J.C. Penney (JCP) - Get Report  shares slumped Friday after the company reported quarterly results, but the stock is poised to bounce in the short term, and we'll look at a way to profit from such a move using stock options.

The retailer reported results on Friday before the stock market opened. Although its loss per share was narrower than expected, revenue missed analysts' estimates, and the stock closed Friday down 2.8%. J.C. Penney's results weren't nearly as negative as Macy's, which reported earlier in the week, and J.C. Penney shares are likely to correct higher in coming sessions.

Penney, like many old-style retail stores, is losing the battle with online retailing. Even so, its recent price action and the earnings news appears to offer a short-term trading opportunity.

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The chart above reveals three strong bullish reversal signals. First, the long-legged doji appeared before earnings day after a long price decline. The gap on Friday took the stock's price lower, but during Friday's session the price came back from the opening level of $7.36 to close at $7.58. 

The second signal was the large volume spike, something that is typically associated with a reversal. It also confirms the first signal. The third was a change in momentum, as measure by the the relative strength index. It moved into oversold territory (defined by a reading of less than 30).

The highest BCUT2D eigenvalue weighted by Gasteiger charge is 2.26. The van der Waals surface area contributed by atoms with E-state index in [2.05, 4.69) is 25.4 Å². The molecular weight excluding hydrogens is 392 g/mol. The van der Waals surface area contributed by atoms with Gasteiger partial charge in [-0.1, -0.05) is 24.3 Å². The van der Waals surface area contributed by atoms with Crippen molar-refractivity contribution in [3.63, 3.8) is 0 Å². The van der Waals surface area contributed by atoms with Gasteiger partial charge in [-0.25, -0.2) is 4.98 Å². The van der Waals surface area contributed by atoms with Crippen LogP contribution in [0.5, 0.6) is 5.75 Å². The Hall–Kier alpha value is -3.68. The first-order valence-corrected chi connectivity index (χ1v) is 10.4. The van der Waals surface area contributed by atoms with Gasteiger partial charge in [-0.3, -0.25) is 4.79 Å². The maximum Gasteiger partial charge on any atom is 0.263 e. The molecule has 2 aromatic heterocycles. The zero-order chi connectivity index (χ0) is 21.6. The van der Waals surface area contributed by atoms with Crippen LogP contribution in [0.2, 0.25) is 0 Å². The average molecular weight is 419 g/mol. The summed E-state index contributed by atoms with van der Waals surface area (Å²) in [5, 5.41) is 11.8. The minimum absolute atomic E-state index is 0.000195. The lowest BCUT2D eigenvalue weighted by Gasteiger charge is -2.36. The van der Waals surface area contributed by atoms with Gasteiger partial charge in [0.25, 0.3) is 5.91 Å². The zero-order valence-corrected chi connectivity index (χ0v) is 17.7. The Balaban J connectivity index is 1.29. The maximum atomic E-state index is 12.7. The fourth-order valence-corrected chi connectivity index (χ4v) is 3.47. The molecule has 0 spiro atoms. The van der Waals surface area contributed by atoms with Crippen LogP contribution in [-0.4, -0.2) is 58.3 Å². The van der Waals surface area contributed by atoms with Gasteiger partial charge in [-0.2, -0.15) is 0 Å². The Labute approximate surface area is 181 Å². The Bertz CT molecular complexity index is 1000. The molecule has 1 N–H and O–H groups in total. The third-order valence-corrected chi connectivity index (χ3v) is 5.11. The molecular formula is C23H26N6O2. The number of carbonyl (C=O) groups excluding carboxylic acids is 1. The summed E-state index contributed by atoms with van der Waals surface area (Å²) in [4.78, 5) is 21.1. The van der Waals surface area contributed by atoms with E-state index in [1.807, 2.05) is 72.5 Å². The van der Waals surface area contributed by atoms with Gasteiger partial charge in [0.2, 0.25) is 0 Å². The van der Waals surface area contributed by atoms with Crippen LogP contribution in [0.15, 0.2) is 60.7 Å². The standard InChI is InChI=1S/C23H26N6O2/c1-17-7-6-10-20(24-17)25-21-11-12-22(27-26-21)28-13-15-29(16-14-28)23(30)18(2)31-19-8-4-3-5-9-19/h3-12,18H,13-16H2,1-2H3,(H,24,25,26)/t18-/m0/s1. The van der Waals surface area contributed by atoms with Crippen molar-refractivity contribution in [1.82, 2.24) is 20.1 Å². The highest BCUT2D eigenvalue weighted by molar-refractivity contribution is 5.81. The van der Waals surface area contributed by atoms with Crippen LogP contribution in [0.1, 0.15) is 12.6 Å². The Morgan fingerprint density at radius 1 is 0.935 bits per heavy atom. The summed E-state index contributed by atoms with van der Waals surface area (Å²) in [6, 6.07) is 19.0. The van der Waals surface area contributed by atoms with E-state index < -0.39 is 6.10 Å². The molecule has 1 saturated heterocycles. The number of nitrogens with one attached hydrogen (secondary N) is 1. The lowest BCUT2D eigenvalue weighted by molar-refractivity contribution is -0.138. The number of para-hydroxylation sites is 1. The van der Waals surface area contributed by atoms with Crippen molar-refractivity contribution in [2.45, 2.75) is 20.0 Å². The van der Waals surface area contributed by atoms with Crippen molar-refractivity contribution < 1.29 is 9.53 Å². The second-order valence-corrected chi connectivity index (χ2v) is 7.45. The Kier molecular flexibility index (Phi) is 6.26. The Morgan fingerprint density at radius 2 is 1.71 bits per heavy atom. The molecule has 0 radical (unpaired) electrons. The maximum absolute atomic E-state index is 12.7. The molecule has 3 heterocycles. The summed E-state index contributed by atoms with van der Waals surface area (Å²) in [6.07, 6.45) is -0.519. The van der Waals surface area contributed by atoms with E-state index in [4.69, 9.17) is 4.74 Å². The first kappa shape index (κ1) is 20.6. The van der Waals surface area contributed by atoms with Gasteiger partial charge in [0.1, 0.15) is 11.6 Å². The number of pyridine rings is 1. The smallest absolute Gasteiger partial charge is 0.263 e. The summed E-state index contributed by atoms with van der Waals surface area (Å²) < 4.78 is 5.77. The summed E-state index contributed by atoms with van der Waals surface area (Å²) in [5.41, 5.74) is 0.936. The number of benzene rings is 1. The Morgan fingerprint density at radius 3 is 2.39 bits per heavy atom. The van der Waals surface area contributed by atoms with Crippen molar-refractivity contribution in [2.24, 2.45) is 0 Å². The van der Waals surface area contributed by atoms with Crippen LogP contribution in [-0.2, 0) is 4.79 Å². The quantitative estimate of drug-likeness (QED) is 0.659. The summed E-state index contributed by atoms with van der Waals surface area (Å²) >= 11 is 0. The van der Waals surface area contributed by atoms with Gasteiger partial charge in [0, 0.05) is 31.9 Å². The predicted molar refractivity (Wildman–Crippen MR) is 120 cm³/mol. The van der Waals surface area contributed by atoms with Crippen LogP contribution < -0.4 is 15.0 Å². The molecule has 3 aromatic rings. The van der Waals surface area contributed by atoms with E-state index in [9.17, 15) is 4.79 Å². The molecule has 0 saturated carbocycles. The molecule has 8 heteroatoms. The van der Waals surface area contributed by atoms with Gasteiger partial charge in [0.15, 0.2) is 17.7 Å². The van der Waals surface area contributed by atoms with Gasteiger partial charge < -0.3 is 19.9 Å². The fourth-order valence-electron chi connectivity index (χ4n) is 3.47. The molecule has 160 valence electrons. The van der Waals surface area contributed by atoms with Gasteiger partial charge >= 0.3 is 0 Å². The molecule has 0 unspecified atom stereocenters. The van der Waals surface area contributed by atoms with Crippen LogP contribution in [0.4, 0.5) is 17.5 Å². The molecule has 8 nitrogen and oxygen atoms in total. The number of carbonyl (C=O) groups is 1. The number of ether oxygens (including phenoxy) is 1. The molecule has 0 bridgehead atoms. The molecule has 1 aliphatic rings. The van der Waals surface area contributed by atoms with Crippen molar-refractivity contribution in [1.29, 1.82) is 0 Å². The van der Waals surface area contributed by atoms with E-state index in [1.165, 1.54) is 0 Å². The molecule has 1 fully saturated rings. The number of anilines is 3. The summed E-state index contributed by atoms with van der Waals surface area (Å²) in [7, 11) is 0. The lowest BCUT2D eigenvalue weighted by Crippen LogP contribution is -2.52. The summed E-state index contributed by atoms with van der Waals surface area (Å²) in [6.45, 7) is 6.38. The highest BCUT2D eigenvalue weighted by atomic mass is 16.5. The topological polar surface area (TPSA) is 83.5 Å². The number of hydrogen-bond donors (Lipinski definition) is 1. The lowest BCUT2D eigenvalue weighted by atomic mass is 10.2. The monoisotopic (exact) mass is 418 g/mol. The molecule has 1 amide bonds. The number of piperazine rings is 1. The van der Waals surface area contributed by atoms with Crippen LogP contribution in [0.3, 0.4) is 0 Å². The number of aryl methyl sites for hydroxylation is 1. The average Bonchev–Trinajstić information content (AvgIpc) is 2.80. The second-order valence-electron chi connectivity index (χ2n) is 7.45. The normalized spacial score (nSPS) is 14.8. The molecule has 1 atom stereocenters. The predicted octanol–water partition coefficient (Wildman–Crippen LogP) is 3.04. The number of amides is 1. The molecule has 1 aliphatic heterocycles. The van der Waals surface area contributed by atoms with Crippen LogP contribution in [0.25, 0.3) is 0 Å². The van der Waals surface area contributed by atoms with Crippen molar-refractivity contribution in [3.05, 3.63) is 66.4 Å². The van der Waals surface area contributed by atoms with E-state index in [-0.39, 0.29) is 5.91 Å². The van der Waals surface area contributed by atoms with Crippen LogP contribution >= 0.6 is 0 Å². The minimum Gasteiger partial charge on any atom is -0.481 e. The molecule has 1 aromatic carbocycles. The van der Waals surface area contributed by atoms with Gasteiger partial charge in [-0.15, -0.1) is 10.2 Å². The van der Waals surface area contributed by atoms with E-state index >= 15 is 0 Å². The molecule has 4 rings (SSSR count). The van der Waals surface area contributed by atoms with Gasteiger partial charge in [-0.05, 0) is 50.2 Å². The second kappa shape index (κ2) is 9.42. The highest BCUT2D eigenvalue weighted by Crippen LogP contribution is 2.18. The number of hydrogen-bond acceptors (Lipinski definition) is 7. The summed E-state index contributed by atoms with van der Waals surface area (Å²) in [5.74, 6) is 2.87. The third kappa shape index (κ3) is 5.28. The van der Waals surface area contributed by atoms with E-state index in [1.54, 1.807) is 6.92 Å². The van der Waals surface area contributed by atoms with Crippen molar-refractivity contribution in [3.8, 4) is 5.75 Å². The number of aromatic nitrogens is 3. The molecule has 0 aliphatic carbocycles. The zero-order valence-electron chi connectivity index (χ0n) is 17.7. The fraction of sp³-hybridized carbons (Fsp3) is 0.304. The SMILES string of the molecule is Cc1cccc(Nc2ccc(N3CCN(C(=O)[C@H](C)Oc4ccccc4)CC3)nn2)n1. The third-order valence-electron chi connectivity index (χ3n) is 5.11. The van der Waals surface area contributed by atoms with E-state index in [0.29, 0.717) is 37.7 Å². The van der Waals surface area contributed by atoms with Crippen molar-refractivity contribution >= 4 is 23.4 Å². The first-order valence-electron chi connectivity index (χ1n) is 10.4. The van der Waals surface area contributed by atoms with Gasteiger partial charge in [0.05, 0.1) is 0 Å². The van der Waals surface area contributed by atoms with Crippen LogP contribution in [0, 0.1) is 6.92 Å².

Collectively, these three signals forecast a reversal and bullish turn to occur in the short term. The expected turn should take J.C. Penney's stock price to or above $8.50, which is around the level where the the stock opened on May 9 following a downward gap in the previous session.

With this in mind, consider purchasing the May 27 weekly options, which expire in 11 days. The 7.50 call option was in the money by 0.08 points, and the price is low. It closed on May 13 with an ask of 0.42. After adding transaction costs, this can be bought for approximately $53. With even a slight bullish turn in price, this options contract could become profitable very quickly.

This article is commentary by an independent contributor. At the time of publication, the author held no positions in the stocks mentioned.

Michael Thomsett blogs atTheStreet.com,Seeking Alpha, and several other sites. He has been trading options for 35 years. Thomsett Publishing Website-- he has also published a paper in the current issue of the Journal of Technical Analysis (JOTA) challenging commonly held beliefs about market efficiency and poses a trading system that can beat the market.